Blind Date

s-shape

“The heart of my art is the reality I infuse into my pieces. But enough about my passion . . . speaking of which . . . let me make a toast.” Ben raises his wine glass and continues, “Here’s to two souls brought together by Cousin Gail.” He smiles across to his date, Molly.

Molly clinks her glass against his and says, “Three months ago when I moved to this city, I knew nothing about its night life. Now, I know what a great menu Andre’s has, so I’ll definitely be coming back here. Thanks for the awesome dinner.  I’m so glad I listened to Gail because I’m having a really nice time with you, Ben. ”

“You’re too kind. I hope I didn’t bore you too much about all that talk about my artwork.”

“I appreciate anyone who has that much passion about anything. I’m in Finance where even the people I work with are as dry as the numbers I look at all day. I have bills to pay and I’m still in search of a passion. I admire anyone who finds something that makes a difference in their life. The only difference my job is making is subtracting my college debt.  Plain and simple.”  She pauses and drinks some more. “Excuse me for a minute. “ Molly gets up to go to the restroom.

As she fixes her hair in front of the mirror, she suddenly feels embarrassed for spouting off like someone who has nothing going on in her life. It’s the alcohol talking, and I don’t care, she thinks. She realizes she’s been feeling lonely and friendless since moving from her hometown.  She goes back out to join Ben.

“Let’s drink to Gail,” Ben proposes when Molly sits back down.

After they finish their drinks, she says, “Just so you know, I don’t usually go out on blind dates. I only said yes because Gail is my best friend.  And by the way, I’m glad I did. It’s just so funny how between texting and emailing, Gail was able to arrange us to meet. I miss her, I wish she lived here too.”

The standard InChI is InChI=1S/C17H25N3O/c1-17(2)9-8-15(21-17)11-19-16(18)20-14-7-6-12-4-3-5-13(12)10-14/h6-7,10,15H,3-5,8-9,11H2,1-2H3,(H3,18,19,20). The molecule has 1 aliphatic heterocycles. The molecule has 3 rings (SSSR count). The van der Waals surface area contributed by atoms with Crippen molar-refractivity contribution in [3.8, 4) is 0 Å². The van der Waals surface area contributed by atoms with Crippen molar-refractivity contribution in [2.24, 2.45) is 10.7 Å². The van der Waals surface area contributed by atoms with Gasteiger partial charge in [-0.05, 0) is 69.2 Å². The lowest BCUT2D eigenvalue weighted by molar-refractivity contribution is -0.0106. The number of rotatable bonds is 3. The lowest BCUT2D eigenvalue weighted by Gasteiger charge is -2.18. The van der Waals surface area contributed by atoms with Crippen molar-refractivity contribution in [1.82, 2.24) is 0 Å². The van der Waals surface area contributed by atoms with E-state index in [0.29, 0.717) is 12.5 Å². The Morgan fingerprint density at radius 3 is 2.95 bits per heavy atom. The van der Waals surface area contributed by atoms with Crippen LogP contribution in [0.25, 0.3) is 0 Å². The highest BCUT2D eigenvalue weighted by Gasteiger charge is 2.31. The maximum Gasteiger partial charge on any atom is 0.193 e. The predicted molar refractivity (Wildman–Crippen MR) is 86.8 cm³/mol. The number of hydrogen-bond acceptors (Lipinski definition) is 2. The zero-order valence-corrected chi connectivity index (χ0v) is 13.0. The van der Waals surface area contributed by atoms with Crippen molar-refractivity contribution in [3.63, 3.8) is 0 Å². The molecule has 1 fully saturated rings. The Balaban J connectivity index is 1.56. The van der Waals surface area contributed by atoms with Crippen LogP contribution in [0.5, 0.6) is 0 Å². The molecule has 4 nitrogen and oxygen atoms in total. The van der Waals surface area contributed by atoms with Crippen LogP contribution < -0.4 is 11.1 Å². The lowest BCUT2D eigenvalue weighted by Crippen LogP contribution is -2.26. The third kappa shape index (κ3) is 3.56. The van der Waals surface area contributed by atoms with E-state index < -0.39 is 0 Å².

Ben leans forward. “As long as you maintain contact, you’ll always be friends.  Gail told you how close her mom and my mom were, right? Neither had siblings, so they adopted each other as sisters and pretty much dubbed me and Gail as cousins. When Dad got transferred to Asia right after we finished eighth grade, my Mom drilled into me the importance of keeping in touch with friends and relatives. So every year, I send Christmas wishes to friends and family.  I’m glad I did too because when I came back to the States, they were there to support me. I move around quite a bit. It’s always about where the job is.”

“Got that right. You go where the money is.” Molly sighs.

“Hey listen, I hope you don’t think I’m being too forward, but I’d really like you to come to my place and check out my sculptures.” Ben flags down their server.  Molly thinks why not. He’s Gail’s cousin after all even if not by blood. She also feels a connection with him, so she accepts his invitation.